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“ Snowed Up ”. Feminine Desire vs. Patriarchal and Class Relations . Outline-- “ Snowed Up ”. General Introduction Questions The Issues of Class Patriarchal Control Edith ’ s Position and Desire The Snow : its Influences on the Others and Edith Historical Backgrounds Summary

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Snowed Up”

Feminine Desire vs.

Patriarchal and Class Relations


Outline snowed up l.jpg
Outline--“Snowed Up”

  • General Introduction

  • Questions

  • The Issues of Class

  • Patriarchal Control

  • Edith’s Position and Desire

  • The Snow: its Influences on the Others and Edith

  • Historical Backgrounds

  • Summary

  • For Next Week

  • Reference


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Richard Jefferies (1848-1887)

  • Hard to categorize, he is an essayist (on natural history, rural life and agriculture in late Victorian England), a novelist (with futuristic fantasy After London) and a children’s book classic, Bevis .

  • After London (1885) a futuristic England in barbarism with only a few outposts of civilization remaining. London in poisonous swamps; much of southern England is covered by a large lake; some city states along the shores ruled by petty tyrants and their corrupt courts.

  • Having a short life--38 years, he died in penury.

Image and info


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Snowed Up

  • The story was sent to ”London Society” once for publication but was rejected.

  • The manuscript was ’probably’ purchased by Sir Hugh Walpole at Sotheby’s, or from a bookseller, during 1920 or early 1930s. It has, since Walpole’s generous donation, remained in the Walpole’s collection at King’s school.

  • With inconsistencies and gaps—reasons unknown (intended or due to health)


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Snowed Up”

  • What are the binary opposites in the story?

  • How is Edie related to the men around her?

  • What gets "snowed up" in the story?

  • What do you think about the ending? Is Edie finally subject to both the control of her society and the belittling of her author?


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Characters in Binary Opposites

  • class and appearance: (pp. 20-21)

  • --> Aurelles' playing chess -- "trying oh, so hard to play chess--which he does not understand--with papa; and all just because."

  • father's position: in financial trouble, to be saved only by being appointed by the government.


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Patriarchal Order and Edith’s Position

  • The father’s desire –

    • play chess with me as the queen (20)

    • to be an ambassador, to save his estate, to keep the family name (20-21)

  • The suitors: “come to the point” with her father, not with her.

  • like a shuttlecock or tennis ball;


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Edie in between these men and in Social Order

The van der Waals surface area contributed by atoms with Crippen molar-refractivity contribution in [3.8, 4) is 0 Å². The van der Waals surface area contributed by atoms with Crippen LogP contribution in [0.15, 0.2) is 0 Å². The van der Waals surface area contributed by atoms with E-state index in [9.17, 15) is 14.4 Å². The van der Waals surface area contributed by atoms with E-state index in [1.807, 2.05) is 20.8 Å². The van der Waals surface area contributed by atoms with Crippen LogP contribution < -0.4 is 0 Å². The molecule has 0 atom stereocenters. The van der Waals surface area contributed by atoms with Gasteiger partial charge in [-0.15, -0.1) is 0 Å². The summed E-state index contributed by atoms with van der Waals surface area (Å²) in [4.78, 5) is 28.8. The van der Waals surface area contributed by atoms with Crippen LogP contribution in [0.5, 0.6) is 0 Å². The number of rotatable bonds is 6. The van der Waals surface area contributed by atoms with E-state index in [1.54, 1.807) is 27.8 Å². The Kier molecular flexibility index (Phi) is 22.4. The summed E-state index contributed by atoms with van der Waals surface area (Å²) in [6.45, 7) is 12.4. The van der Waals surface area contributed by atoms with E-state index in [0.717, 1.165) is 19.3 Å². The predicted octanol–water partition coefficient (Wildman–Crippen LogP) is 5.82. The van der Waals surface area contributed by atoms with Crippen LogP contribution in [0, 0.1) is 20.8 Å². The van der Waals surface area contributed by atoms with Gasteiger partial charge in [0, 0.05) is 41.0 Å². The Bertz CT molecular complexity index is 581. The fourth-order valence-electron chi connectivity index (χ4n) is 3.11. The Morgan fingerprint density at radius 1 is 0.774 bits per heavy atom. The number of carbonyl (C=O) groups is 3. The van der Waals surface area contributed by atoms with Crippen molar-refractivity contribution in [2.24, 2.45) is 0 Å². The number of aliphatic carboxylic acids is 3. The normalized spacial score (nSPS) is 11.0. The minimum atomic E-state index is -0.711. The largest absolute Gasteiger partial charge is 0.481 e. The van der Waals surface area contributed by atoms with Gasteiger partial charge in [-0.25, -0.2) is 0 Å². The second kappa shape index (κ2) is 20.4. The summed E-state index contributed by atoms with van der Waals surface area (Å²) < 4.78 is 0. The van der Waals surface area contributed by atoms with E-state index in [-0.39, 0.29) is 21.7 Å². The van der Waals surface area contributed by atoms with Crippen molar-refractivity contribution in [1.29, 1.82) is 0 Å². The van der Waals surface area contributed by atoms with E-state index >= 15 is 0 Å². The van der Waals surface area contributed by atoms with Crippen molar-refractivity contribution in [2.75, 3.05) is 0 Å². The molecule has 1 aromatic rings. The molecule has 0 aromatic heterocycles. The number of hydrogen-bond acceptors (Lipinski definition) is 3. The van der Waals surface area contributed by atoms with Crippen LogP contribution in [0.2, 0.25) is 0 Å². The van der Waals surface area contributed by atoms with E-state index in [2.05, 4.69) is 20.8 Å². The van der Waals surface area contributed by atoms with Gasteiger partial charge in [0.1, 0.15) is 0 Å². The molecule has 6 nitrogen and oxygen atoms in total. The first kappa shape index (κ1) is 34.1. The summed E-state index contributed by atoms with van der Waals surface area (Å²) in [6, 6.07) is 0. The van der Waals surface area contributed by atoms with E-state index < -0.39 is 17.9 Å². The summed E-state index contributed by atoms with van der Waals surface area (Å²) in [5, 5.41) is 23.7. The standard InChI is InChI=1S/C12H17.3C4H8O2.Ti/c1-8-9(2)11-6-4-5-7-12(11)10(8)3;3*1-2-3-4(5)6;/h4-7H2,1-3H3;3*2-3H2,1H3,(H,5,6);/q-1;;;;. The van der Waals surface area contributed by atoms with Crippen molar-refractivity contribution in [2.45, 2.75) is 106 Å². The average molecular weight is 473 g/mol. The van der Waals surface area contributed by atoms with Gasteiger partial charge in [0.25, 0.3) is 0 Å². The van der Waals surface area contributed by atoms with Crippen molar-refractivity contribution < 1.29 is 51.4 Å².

• She prefers Aurelles over the other two suitors, though she is aware of the former's clumsiness in social games.

    • reflected in her terms of address--> Aurelles or Phillip or Phil (p. 20); Lord Bilberton– cannot call him Charlie, “such an old thing”

    • Rebellious, she is not to be sold. (20)

    • find them “laughable” (20)

    • (22) “I won’t, no I won’t…”

  • order vs. Edie's giddy head (p. 20)

  • She is self-contradictory;

  • not aware of her real desires


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Unnamed or Vague Desires

Luxury and fun at remote places:

Go to Nice (20)

pp. 21-22; run away with "Philip or somebody“ (21);

Romantic/sexual love: tired of someboby; be loved ‘forever.’

Power of Language: Will be a poetess someday(20); laugh at Thrigg’s language 21

Contradictions

Fur jacket (with money from Thrigg); “penniless soldier”“That was just what I wanted.”

If the guardsmen would only manage to be rich; but I’m not to be sold exactly.

Freudian slips?

p. 20 …Thrigg, who I believe has been lending paper (papa) money, and now I think of it…”

“snowball Aurelles” (21) ?

Edith’s Desires


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The Snow: A Test of Humanity and Human Values

The Characters’ Views,

its Influences and Implications


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The Other People: The Helpless and Helpful

1) Lord B:

  • 1/5 -- courting E. with his "poor shivering ancient body“; the snow as his best friend to imprison him with her (22); half silly with fright (23)

  • 1/14 – completely helpless

    2) Papa, cynical

  • 1/5 a judgment

    3) Mr. Thrigg

  • 1/5 -- "I shall perish with an angel!" is not good at using metaphors;

  • 1/6 – in despair, afraid of losing his business; regret how he could have made a fortune

  • 1/14 – helping in the kitchen (23-24) There’s some good in him.

  • Buried in snow (24)


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The Other People: Physical Force and Courage

Mostly helpless:

  • 1/14 -- All the servants left but the maid,

  • papa an invalid, Bilberton helpless;

  • Thrigg trapped in snow;